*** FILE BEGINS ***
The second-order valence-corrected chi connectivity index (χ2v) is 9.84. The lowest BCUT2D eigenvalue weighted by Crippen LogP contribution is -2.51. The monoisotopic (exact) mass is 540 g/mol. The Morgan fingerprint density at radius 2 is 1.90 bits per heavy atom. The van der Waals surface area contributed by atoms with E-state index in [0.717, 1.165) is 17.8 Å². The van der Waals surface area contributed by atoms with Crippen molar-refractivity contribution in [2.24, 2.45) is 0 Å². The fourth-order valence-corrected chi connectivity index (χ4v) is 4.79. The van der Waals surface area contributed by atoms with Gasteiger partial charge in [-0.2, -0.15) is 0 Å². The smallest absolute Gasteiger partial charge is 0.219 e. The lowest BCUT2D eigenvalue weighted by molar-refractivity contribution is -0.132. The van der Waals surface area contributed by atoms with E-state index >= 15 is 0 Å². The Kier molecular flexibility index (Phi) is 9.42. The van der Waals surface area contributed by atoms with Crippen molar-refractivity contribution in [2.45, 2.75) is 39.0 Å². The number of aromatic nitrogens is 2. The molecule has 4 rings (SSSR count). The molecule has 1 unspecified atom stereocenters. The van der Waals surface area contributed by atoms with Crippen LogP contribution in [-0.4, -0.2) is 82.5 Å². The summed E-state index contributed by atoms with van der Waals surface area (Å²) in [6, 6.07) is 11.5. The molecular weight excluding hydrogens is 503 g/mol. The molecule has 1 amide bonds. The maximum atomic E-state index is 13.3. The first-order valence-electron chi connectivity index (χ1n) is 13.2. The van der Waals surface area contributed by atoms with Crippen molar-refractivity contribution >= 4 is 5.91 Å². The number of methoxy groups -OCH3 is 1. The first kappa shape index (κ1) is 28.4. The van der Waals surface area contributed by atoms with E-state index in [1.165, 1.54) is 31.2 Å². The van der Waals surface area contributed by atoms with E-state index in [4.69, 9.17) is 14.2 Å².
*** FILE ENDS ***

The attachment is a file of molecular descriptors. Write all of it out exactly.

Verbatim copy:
The second-order valence-corrected chi connectivity index (χ2v) is 9.84. The lowest BCUT2D eigenvalue weighted by Crippen LogP contribution is -2.51. The monoisotopic (exact) mass is 540 g/mol. The Morgan fingerprint density at radius 2 is 1.90 bits per heavy atom. The van der Waals surface area contributed by atoms with E-state index in [0.717, 1.165) is 17.8 Å². The van der Waals surface area contributed by atoms with Crippen molar-refractivity contribution in [2.24, 2.45) is 0 Å². The fourth-order valence-corrected chi connectivity index (χ4v) is 4.79. The van der Waals surface area contributed by atoms with Gasteiger partial charge in [-0.2, -0.15) is 0 Å². The smallest absolute Gasteiger partial charge is 0.219 e. The lowest BCUT2D eigenvalue weighted by molar-refractivity contribution is -0.132. The van der Waals surface area contributed by atoms with E-state index >= 15 is 0 Å². The Kier molecular flexibility index (Phi) is 9.42. The van der Waals surface area contributed by atoms with Crippen molar-refractivity contribution in [2.45, 2.75) is 39.0 Å². The number of aromatic nitrogens is 2. The molecule has 4 rings (SSSR count). The molecule has 1 unspecified atom stereocenters. The van der Waals surface area contributed by atoms with Crippen LogP contribution in [-0.4, -0.2) is 82.5 Å². The summed E-state index contributed by atoms with van der Waals surface area (Å²) in [6, 6.07) is 11.5. The molecular weight excluding hydrogens is 503 g/mol. The molecule has 1 amide bonds. The maximum atomic E-state index is 13.3. The first-order valence-electron chi connectivity index (χ1n) is 13.2. The van der Waals surface area contributed by atoms with Crippen molar-refractivity contribution >= 4 is 5.91 Å². The number of methoxy groups -OCH3 is 1. The first kappa shape index (κ1) is 28.4. The van der Waals surface area contributed by atoms with E-state index in [1.165, 1.54) is 31.2 Å². The van der Waals surface area contributed by atoms with E-state index in [4.69, 9.17) is 14.2 Å².